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May 20, 1924 - Image 1

Resource type:
The Michigan Daily, 1924-05-20

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" li LJA L I

TV. No. 170




_ ..

For Delay In Voting On Bill
Refused By Cries, Of
Vote! Vote!
gton, May 19.-(By AP)-
diers bonus bill finally has
w. The measure, which has
object of a fight between
and two successive press-{
repassed today by the sen-
Pres. Coolidge's veto by a

Bonus Veto Will Not Injure
Coolidges, Chances Says Crane,



That President Coolidge's veto of
the soldiers' bonus bill will have no
detrimental influences in the coming
presidential campaign, and that it will
strengthen him in the ranks of the
electorate was the opinion of Prof.
Robert T. Crane, acting head of the
political science department, last night
following a discussion of the news
that the Senate had approved the move
over-riding thepresidents disapprov-
al of the measure. "I do not believe
that the people as a whole are in ac-
cord with the action of Congress in go-
ing over the head of the chief execu-
tive, nor do I consider that his action
will swing many votes into the camp
of his opponents," he said.
Professor Crane scouted the idea
that the ex-service man'sinfluence
will be brought against the presi-I
Full Colored Plate Engravings, Snap
Shots And Views, Feature
New Book

dent because of his seeming opposi-
tion to them. "Rather." he said, "II
think that at least half of the Ameri-
can Legion is firmly against the
awarding of a bonus to the ex-service
man." To substantiate his opinion
Prof. Crane cited personal interviews
with Legionnaires.
"It is the plan of terrorization of
the man in office, the ordinary Indi-
vidual and the professional promoter,
which is responsible for the initiation
in the national legislature of the sol-
diers' bonus bill," the professor said
jin conclusion. "It is a measure creat-
ed to appeal to public sentiment and
not primarily to reward the ex-service
man. The president's action showed






Dr. Stoddard '59,
Now Oldest Grad
Dr. John Parker Stoddardl, '59, A. M.
'65, is now the Oldest living graduate
of the University following the death
several days ago of Dr. William J.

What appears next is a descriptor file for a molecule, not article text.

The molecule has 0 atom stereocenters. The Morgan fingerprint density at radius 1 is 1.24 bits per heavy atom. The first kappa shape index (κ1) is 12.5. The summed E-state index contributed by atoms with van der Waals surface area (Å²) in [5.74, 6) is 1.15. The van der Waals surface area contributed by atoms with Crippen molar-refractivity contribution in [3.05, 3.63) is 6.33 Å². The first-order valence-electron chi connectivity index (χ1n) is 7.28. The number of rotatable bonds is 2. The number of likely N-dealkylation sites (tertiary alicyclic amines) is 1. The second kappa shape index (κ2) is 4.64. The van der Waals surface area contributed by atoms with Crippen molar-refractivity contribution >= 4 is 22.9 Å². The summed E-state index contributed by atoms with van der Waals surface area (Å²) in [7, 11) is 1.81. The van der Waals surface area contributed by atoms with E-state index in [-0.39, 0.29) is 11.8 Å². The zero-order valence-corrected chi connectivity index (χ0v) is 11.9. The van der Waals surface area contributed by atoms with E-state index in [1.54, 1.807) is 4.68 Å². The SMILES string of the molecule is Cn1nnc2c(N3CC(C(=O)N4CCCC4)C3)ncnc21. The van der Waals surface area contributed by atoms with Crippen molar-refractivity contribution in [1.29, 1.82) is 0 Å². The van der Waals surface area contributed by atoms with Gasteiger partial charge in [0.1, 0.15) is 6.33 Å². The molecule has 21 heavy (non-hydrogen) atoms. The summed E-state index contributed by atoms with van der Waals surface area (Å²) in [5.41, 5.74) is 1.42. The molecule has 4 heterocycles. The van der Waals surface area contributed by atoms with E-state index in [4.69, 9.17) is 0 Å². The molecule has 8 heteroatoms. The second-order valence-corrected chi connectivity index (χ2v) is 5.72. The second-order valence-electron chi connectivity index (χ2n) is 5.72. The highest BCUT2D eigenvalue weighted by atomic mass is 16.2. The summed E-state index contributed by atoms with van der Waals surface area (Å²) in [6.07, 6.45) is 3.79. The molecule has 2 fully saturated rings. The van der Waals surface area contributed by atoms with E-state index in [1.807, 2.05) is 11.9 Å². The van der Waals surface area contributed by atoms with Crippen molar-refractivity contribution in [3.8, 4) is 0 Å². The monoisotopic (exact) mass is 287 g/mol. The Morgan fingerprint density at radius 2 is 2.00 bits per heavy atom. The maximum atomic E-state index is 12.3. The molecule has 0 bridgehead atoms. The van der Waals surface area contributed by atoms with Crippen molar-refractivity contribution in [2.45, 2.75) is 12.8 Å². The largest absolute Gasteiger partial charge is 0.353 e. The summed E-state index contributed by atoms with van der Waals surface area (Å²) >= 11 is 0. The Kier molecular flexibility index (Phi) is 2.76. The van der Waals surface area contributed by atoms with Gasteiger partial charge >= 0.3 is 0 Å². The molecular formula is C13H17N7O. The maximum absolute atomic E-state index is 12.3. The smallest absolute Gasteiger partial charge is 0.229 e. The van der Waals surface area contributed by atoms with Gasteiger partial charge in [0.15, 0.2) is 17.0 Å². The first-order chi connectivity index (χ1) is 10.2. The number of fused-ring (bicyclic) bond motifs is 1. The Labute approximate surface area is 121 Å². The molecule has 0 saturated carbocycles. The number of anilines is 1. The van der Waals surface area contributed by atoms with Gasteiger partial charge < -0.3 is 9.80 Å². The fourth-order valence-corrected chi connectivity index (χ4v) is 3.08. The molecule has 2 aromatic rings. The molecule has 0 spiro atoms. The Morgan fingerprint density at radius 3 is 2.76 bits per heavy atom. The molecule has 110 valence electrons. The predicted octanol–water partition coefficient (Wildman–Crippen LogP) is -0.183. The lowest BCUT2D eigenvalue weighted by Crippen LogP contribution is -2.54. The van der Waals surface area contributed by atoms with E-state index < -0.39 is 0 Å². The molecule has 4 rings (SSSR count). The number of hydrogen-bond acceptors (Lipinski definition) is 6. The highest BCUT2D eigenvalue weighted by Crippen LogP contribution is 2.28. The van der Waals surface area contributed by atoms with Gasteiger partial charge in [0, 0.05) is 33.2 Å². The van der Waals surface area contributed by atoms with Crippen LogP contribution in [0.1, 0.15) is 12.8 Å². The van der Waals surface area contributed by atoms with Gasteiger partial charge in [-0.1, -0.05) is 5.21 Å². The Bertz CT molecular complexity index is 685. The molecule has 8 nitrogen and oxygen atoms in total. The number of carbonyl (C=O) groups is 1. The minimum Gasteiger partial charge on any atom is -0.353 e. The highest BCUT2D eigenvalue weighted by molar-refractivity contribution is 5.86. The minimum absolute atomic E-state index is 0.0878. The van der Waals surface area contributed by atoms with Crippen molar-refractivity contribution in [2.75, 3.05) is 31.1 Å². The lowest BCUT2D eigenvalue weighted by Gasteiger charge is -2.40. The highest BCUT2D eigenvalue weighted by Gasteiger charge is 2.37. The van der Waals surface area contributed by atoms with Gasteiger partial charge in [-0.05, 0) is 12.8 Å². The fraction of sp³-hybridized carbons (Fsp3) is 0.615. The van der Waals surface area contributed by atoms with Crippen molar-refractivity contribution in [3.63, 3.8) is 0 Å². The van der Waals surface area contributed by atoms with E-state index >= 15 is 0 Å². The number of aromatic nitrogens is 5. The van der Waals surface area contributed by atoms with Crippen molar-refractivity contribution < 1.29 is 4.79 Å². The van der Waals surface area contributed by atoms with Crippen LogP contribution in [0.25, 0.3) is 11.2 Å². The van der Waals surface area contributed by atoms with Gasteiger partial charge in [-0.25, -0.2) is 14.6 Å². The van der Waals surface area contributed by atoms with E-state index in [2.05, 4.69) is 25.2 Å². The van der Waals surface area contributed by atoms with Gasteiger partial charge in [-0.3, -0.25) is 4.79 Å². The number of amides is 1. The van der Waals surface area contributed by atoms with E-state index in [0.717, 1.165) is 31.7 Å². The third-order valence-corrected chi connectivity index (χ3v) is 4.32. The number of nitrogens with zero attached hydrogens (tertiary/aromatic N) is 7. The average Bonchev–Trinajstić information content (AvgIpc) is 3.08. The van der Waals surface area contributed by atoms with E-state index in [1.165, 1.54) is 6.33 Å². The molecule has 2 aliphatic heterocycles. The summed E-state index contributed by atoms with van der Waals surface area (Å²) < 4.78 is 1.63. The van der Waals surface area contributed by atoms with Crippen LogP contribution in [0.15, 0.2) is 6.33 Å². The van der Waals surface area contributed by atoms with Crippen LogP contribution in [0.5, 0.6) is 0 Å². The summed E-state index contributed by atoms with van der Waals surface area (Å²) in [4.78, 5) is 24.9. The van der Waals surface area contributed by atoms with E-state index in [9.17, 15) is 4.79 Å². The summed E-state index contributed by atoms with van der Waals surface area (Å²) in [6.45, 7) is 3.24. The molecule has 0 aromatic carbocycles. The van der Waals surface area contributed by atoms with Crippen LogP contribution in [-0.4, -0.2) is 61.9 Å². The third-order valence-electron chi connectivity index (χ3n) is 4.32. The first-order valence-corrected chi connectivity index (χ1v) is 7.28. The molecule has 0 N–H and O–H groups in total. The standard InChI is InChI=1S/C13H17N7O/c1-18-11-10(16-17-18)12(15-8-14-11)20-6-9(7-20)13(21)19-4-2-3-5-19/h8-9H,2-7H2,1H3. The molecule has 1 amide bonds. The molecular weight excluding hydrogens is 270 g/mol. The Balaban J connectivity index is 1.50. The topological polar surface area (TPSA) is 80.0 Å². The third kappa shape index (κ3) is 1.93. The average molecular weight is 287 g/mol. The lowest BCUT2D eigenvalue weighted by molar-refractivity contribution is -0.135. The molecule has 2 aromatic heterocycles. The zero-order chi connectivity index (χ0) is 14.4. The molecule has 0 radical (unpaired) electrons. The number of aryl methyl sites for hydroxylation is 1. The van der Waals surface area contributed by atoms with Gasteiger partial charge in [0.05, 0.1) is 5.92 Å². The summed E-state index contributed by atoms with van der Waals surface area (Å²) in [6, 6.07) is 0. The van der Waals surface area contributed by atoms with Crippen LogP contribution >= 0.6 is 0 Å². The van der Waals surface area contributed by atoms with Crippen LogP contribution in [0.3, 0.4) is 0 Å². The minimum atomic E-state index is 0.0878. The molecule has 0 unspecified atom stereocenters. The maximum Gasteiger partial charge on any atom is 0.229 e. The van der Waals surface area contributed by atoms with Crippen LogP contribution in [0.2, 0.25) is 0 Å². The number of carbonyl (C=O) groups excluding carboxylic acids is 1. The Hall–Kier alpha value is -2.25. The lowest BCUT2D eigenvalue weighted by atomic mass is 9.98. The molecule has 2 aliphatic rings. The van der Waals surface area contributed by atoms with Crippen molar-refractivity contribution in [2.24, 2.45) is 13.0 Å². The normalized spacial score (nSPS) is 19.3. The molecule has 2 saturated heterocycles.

Beal, '59. "grand old man" of Michigan
Agricultural college, Dr. Stoddard
received his M. D. Degree from Belle-
There are now two men of the class
of '59 living, Dr. Stoddard and Alfred
Henry Castle. The former is a trifle
over 89 years old and< Ar. Castle is
Emmny Krueger, Chicago Symphony
Orchestra Will Appear In
First Concert

Wolverine Batsmen Ou
In Early Inning;
Comneback To
Michigan's Varsity ba
staged a comeback in its
schedule yesterday aftern
defeated Iowa, 3-2, on the
In spite of the bitter
swept th@ field both t

Applause hterrupt s Speakers Often
As Audience Enthuses Over
Skill Showni

Athletic Associationi Will Present
MiAards, Closing Program
For The Day

Passes By 2 Vote Margin
This was a margin of 2 votes more
than the necessary 2-3 majority as
compared with the 52 votes there were
to spare when the veto~ was overrid-
en in the house last Saturday.
Pres. Coolidge made a futal last
minute effort to have his veto sus-
tained in the senate calling to the
white house for a breakfast conference
7 Republican senators.
Altogether' there were only five
senators who had supported the bill
on its first passage to vote against it
today. They were Colt, Rhode Island;
Keyes, New Hampshire; McKinley,
Illinois, Phipps, Colorado and Sterl-
ing, South Dakota. All except Sen.
Colt were at the white house confer-
ence. The others attending the con-1
ference were Cameron, Arizona; Har-
reld, Oklahoma and Dalem, Vermont.
Seeks Delay
The last move of the administration
was to seek delay in the vote until
Saturday, Sen. Reed, Republican, Pen-
nsylvania, asking unanimous consent
to defer action until that time. The
senate was in no mode for delay, how -
ever, and as Senator Ashurst, Demo-
crat, Arizona, objected there were im-
mediate cries of "vote, vote", from
both sides of the crarnber.
Sen. Curtis of Kansas assistant Re-!
publican leader who had charge of
the bill, moved for a vote and was
joined by Sen..Robinson, of Arizona,
the- Democratic leader, in suggestijng
that debate was unnecessary.
Sen. Lodge of Massachusetts, and
other administration leaders joined
with Sen. Curtis in voting against the
White house oficials in discussing

Distribution of the Michiganensianf
year book of the University, will take
place from 9 to 4 o'clock Thursday
in the basement of the library. All
subscriptions to the annual will be
taken care of at this time. This vol-
ume, which is one of the largest ever
produced here, numbers 592 pages
over all.
This year's volume is dedicated to
Dean Mortimer E. Cooley of the en-
gineering college. The dedication, as
written in the year book, reads "De-
dicated to Mortimer E. Cooley, dean
of the colleges of engineering and;
architecture, who has won great hon-
or in his profession, the respect of
the students as a dean, but greater-
their admiration and affection as a
Exception-al attention has been
' placed by the staff upon the art and
feature sections of this volfime. There
are 26 pages of features, consisting of
snap shots and views of general cain-
pus interest such as the opera thve
freshman-soplhomre games, and out-
4tanding events of the year. In ad-
dition to the feature section, there are

'keen economic foresight, and a re- than twohund n All University women will assemble
gard for the welfare of the nation, de-_atet ic adugdtedbt
grdte possibe aere reslts aton, him- ers representing Romeo high school to this evening on the hillside at Palmer
i self." b victory and a state championship last field in accordonce with one of their
ti__night in University Hall, when they oldest and most significant traditions
were granted the. unanimous decision Lantern Night. Twelve hundred
high school. women, it is estimated, will particip-
Discussing the question, "Resolved, ate in the ceremonies proper to the